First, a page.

Comedy is hard. And when it comes to the best TV work of the late Sid Caesar, it can also be hard to find. The 2001 Sid Caesar Collection, comprising about six hours of skits and reminiscences, is not immediately available on Amazon, though it can be ordered from the Fandom store. So we cheer the video scavengers who have posted sketches from Caesar's first TV exposure on the 1949 Admiral Broadway Revue and from his two magnificent series, Max Liebman's Your Show of Shows (1950-54) and Caesar's Hour (1954-58).
Flanked by his clever cohorts Imogene Coca, Carl Reiner and Howard Morris — with Nanette Fabray gamely replacing Coca on Caesar's Hour — and performing material written by such comedy giants as Larry Gelbart, Neil Simon, Mel Brooks and (toward the end) Woody Allen, Caesar demonstrated his power and range as TV's preeminent clown. Here are 10 favorite sketches, chosen by someone who as a kid found them ingeniously funny and who, 60 years later, can't stop laughing.
1. "Five Dollar Date"; November 26, 1949, Admiral Broadway Revue
Caesar boils down one of the skits he performed, and he and Liebman wrote, for the 1948 Broadway revue Make Mine Manhattan. At the start, Sid, standing in front of the curtain, looks disheveled; his collar curls in and his jacket looks too large, as if he had already sweated down several sizes before coming on stage. Well, he knew what he was in for.
The skit describes a young man on two dates: one in 1939, when everything is inexpensive and idyllic and he ends the evening with change from his $5; the other a decade later, when inflation and bad manners dominate. On each date he hails a cab, picks up his girl, puts her in a second cab, takes her to a French cafe, a third cab, an Italian restaurant, a fourth cab, a movie and show, a hansom cab ride through the park and home. Sid plays the young man, the girl, the French and Italian restaurateurs, a movie usher and all five cab drivers. Twice. In six minutes. And it all rhymes. This magnif tour de farce is a showcase for Caesar's reckless, almost rapacious comic energy. To watch it is a wearying treat.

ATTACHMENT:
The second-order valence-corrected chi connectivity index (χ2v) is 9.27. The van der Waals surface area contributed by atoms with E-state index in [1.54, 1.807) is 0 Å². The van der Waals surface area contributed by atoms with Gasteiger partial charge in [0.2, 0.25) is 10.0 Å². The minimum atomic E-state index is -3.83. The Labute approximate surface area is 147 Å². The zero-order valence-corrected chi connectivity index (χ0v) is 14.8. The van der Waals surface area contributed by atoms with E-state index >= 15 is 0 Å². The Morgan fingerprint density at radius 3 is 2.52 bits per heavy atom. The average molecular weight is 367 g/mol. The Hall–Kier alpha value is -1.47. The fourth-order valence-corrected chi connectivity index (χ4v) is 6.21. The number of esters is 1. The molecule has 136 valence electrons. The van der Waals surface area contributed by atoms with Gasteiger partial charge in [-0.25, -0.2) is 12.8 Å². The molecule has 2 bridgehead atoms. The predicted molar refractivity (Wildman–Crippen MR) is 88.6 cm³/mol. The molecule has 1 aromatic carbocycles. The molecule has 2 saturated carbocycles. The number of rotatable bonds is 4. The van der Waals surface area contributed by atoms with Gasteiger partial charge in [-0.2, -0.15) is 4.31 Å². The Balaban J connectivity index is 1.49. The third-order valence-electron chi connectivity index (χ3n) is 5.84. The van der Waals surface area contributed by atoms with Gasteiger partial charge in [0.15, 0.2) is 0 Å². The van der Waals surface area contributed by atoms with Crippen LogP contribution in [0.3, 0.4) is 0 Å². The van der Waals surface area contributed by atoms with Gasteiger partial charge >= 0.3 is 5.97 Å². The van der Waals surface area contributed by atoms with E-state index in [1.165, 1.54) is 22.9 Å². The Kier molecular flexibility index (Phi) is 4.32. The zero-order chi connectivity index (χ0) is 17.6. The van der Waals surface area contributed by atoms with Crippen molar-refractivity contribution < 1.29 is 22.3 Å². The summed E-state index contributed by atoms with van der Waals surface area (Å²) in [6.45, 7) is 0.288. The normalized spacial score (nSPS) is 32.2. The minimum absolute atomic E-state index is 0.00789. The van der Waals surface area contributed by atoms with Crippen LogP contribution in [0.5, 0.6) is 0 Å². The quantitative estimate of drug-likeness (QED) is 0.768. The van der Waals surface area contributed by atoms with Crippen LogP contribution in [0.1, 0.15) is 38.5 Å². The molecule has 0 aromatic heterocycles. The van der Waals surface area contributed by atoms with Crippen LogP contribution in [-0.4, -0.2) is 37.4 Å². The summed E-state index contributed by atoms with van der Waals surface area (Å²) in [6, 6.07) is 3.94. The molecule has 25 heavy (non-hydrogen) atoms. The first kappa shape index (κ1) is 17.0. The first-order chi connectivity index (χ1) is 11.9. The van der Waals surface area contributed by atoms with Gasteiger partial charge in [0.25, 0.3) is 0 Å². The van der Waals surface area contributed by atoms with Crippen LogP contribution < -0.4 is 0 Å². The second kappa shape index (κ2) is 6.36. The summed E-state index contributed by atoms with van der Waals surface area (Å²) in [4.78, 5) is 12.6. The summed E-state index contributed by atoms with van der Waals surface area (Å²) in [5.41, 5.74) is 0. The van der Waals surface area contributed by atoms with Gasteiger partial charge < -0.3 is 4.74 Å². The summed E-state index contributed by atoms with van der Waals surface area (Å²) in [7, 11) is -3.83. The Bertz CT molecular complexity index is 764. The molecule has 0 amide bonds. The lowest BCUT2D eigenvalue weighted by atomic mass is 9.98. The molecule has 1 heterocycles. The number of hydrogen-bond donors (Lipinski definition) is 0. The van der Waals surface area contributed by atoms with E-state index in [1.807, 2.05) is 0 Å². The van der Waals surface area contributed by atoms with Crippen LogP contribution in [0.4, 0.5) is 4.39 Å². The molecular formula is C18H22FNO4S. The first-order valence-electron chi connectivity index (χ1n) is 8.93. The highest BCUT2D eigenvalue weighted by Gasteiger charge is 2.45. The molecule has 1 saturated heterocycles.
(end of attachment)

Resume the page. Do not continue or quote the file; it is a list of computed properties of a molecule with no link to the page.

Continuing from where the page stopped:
Danny and Neil Simon wrote this wordless skit for the four leads, who play mechanical figures who appear each hour on a large clock in the German village of Bauerhof. Sid hits the anvil, Carl hits Sid's hammer, Howie pumps the billows as Imogene cools the hammer with water. By the third hour the springs have sprung and Sid keeps getting Coca's water in his face. As chaos increases, so does the quartet's, er, clockwork precision.
3. "The German General"; September 26, 1954, Caesar's Hour
Simple: Howie, as a German military aide, dresses his superior, Sid, in the uniform of a German officer. Howie breathes heavily on his boss' monocle ("Das monocle ist geschmutzik!") a little too hard, until it's "schlippery from schaliva!" He takes off the General's robe and scarf, slips a tunic on him, buttons it and polishes the buttons, clips his collar too tightly ("Du hasta klipt der shkin!"), flicks the strands of epaulets ("Epaulets flicken!"), attaches the braids ("Ba-raid rest!"), slips a glove on each of the General's hands, proceeds with "brushin' der Prussian" ("Du hasta jinglen der medalen?"), attaches the sword belt with some difficulty, moves on to the "perfume spritzen" and puts on the cap.
Now the General is "der schlickest one of all" and ready for work — a poignant capper, which I won't spoil here except to note it's borrowed from F.W. Murnau's silent film The Last Laugh. Each of the 16 applications has its own lovely gag, beautifully played and spoken, in ersatz German, by the imperious Caesar and the efficient, loving Howie. After studying it a dozen times, I proclaim it the most cannily conceived and handsomely performed nine minutes in skitcom history.